Lawrence Tierney as John Dillinger is pure evil in this Poverty Row “epic” film from Monogram Pictures. From the opening moments right down to the expected final shoot out at Chicago’s Biograph theater there is not one second where you feel any sympathy for the infamous outlaw. It was a breakout role for the actor who would go on to play a series of criminal type roles in films like Badman’s Territory, Hoodlum and Born to Kill. With the latter film, you knew you were on solid ground after reading New York Times film critic Bosley Crowther’s, infamous for hating many crime films now considered classic in the genre, scalding review. He called it “not only morally disgusting but an offense to normal intellect.”
Directed by Max Nosseck, “Dillinger” moves at a quick pace throughout its short running time of 70 minutes. Along with Tierney, the cast reads like a who’s who in crime films with a list that includes Marc Lawrence, Eduardo Ciannelli and Elisha Cook Jr. All are part of Dillinger’s gang. Anne Jeffrey’s is John’s girl and the infamous Lady in Red. In real life the Lady in Red was not John’s girl but a prostitute named Ana Cumpanas. Born in what is now Romania she made a deal with the FBI to finger Dillinger in exchange for not being deported back to the old country. Receiving top billing was Edmond Lowe, whose career had seen better days. He was cast as the original leader of the gang until John squeezes him out.
If you expect historical accuracy or if you are expecting a stylish production, well just forget it. You know its a cheap film, it bleeds cheapness. But remember this was a product of Monogram studio on Poverty Row. In making this film, time was of the essence as were other costly expenses. Some low budget films used dark lighting creating a noir like mood to cover up for the bare minimum sets. Not here. The lighting flat and rather dull. Another of the known economical steps taken in making this film was during one of the bank robbery scenes where gas bombs are thrown. These shots were extracted from Fritz Lang’s 1937 film You Only Live Once. Despite this low budget approach and bland photography, Dillinger remains a quick paced, action packed crime film with a tough power house performance from its young star.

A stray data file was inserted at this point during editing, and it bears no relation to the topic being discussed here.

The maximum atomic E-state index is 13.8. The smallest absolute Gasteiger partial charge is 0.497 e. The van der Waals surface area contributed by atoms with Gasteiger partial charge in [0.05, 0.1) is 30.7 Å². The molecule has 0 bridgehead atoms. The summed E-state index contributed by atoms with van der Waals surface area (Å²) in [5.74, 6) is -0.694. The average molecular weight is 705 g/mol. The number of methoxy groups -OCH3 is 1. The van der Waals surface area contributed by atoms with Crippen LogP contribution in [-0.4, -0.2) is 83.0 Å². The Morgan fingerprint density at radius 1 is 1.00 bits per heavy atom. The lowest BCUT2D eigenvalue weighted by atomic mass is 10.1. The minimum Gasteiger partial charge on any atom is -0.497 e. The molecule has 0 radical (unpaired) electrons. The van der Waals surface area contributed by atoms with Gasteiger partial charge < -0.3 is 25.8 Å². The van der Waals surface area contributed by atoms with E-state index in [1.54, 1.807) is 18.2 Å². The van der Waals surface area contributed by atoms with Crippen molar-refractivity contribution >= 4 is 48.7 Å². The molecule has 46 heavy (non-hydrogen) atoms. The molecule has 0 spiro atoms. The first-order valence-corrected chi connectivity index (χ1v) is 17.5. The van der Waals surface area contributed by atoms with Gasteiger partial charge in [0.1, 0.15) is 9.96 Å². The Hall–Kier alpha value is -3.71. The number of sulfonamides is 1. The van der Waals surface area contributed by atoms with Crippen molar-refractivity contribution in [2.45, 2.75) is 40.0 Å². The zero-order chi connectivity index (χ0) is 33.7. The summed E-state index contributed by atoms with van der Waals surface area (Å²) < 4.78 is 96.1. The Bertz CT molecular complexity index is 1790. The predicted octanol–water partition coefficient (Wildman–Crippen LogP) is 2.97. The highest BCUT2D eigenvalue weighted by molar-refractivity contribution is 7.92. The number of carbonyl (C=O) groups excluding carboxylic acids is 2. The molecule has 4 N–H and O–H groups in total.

Lawrence Tierney wasn’t finished with the Dillinger story after making this film. In 1991, he had a small role in a made for television flick called Dillinger which starred NCIS star Mark Harmon as the notorious outlaw. More recently, in Michael Mann’s 2009 film, Public Enemies, Johnny Depp played a slick all too modern, way too cool Dillinger that seemed in conflict with the film’s 1930’s period. Overall, Mann’s version is a bit too slick for its own good. The best of the Dillinger films is the low budget 1973 film called, what else, Dillinger. This version was directed by John Milus with Warren Oates in the role of the rural outlaw. If you have seen photos of the real John Dillinger, you will notice a resemblance between Oates and the notorious outlaw.
If you put all that aside this low budget, by the numbers, 1945 work is a fast moving entertaining film that will not disappoint.
Lawrence Tierney and director Max Nocceck made four films together despite an apparent dislike for each other. Screenwriter received a surprising Oscar nomination for his work in this film.